My personal musings about anything that gets on my radar screen--heavily dominated by politics.


Education Reforms that Matter, part I 

Ben brings our attention today to a wonderful article by Vince Carroll regarding the liberals' favorite mantra (that Colorado ranks 49th in education spending).

Colorado does not rank near the bottom of all 50 states in its per capita support of K-12 education. Not close. This canard has been repeated so often over the years that it has been transformed into an article of faith among many education-spending advocates.

Even the liberal Colorado Fiscal Policy Institute acknowledges that the state doesn’t rank nearly so low in straight-up comparisons of dollars spent. “Using data from U.S. Census’ Public Education Finances Report,” the institute concluded in a June report, “ . . . Colorado ranked 34th in per capita spending” for fiscal year 2003-’04.

Meanwhile, Governing magazine’s sourcebook (sourcebook.governing.com), a nonpartisan compiler of data, ranks the state 25th in per capita spending on K-12 education for 2005 (the latest available year).

Does this ranking give me a prticular tinge of pride? No--being near the middle is not really something to write home about.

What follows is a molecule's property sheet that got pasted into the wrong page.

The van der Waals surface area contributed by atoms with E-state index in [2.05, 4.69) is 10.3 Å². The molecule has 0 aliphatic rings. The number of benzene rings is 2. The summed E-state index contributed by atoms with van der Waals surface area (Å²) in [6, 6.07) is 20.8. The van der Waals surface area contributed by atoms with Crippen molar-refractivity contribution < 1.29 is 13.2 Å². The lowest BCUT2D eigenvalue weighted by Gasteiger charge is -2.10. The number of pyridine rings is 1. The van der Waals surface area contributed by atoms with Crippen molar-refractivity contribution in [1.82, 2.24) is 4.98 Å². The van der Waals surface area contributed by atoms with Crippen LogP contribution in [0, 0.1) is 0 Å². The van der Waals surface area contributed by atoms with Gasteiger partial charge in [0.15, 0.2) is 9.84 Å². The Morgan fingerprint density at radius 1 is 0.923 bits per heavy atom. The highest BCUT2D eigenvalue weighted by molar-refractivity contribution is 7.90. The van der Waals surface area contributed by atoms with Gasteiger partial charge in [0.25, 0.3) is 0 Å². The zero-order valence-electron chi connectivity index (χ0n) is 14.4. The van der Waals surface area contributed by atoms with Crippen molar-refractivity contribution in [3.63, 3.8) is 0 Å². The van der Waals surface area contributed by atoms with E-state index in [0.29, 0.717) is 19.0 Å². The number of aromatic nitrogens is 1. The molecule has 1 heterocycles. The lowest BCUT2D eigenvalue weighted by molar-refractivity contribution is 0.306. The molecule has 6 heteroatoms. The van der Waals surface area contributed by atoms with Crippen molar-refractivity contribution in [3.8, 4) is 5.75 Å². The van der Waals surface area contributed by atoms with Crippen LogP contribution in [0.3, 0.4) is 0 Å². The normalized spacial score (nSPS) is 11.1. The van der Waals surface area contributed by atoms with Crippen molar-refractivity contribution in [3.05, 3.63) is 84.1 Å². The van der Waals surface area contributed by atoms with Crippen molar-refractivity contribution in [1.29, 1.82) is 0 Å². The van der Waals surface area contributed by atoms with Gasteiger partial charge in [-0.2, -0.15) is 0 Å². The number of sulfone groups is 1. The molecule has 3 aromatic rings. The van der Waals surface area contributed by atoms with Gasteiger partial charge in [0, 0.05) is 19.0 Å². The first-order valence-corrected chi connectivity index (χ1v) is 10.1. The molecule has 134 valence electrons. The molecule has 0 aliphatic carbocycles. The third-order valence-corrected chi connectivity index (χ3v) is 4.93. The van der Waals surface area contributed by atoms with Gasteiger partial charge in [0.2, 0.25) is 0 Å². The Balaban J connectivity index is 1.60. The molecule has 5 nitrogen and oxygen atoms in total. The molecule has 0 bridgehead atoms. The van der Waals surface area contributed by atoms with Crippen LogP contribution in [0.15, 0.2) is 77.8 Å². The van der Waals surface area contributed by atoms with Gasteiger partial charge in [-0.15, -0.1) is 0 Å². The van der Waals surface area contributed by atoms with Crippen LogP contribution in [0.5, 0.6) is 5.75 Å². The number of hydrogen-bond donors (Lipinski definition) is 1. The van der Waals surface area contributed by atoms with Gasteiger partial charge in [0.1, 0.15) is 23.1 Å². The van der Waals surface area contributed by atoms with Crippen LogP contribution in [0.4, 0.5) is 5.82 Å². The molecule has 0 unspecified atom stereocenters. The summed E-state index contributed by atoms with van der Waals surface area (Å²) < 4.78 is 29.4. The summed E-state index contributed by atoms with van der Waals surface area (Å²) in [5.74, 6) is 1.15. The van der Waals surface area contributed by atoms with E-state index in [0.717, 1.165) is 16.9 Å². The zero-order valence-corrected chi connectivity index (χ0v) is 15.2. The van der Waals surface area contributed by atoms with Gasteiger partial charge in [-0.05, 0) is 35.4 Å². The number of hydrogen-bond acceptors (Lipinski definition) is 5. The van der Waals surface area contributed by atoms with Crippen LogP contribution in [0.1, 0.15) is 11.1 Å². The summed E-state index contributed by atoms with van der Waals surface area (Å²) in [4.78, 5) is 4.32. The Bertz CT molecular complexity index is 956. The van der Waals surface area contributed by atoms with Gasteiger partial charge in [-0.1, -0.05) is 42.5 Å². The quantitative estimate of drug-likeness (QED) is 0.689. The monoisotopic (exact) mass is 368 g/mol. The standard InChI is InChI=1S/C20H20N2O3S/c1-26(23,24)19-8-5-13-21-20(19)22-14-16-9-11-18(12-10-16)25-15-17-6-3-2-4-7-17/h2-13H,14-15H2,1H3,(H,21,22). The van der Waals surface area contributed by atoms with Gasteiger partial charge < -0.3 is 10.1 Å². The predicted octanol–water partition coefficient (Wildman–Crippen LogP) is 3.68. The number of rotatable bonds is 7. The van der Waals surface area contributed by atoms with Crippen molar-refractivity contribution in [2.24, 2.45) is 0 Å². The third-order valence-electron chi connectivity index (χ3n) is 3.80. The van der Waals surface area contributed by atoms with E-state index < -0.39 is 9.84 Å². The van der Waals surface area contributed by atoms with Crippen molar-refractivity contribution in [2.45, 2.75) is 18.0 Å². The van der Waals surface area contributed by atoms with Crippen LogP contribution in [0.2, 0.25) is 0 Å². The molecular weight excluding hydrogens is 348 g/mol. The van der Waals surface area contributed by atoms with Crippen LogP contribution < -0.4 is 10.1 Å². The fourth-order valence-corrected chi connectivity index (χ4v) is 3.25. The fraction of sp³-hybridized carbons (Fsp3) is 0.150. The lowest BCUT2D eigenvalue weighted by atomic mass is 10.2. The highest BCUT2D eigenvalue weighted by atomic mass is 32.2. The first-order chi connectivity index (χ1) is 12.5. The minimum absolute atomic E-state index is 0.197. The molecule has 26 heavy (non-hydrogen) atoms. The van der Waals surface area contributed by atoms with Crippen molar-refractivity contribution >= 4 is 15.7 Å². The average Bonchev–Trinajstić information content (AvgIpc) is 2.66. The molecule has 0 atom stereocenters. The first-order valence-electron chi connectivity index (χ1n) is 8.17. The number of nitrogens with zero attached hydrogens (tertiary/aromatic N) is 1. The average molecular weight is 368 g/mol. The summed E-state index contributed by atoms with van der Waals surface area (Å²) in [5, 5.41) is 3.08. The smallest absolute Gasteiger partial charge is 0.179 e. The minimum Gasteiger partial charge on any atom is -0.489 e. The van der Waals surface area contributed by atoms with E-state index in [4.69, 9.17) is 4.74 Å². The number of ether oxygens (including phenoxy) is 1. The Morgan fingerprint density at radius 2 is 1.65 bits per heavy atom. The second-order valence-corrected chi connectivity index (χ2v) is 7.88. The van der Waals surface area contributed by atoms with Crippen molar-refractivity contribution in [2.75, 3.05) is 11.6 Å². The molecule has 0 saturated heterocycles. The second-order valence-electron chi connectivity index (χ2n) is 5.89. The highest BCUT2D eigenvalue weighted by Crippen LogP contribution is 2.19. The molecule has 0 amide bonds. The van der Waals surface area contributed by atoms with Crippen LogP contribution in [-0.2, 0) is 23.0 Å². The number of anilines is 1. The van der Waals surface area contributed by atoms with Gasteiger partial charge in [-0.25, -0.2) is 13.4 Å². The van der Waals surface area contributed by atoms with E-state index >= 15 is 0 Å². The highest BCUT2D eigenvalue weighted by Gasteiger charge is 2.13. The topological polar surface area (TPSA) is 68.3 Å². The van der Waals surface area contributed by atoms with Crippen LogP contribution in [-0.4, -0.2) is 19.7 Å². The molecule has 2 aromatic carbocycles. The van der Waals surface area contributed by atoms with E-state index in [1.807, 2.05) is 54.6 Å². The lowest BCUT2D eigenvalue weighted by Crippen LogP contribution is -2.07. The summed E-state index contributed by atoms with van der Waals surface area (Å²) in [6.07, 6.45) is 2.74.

On the other hand, spending in this range, with results in this range (8th grade math tied for 12th highest) or this range (8th grade reading tied for 15th highest) seems to indicate we're getting a great return on our investment.

So, when we're talking about reforms that may actually matter (as I will over the next several days), let us immediately dispense with the old canard that we merely need to spend more money on the issue. Simply putting more resources at the disposal of our schools will not be enough to unlock the unfulfilled potential in our students.

Such a thing can only happen if we start thinking of a different system altogether, rather than simply making a bigger system.


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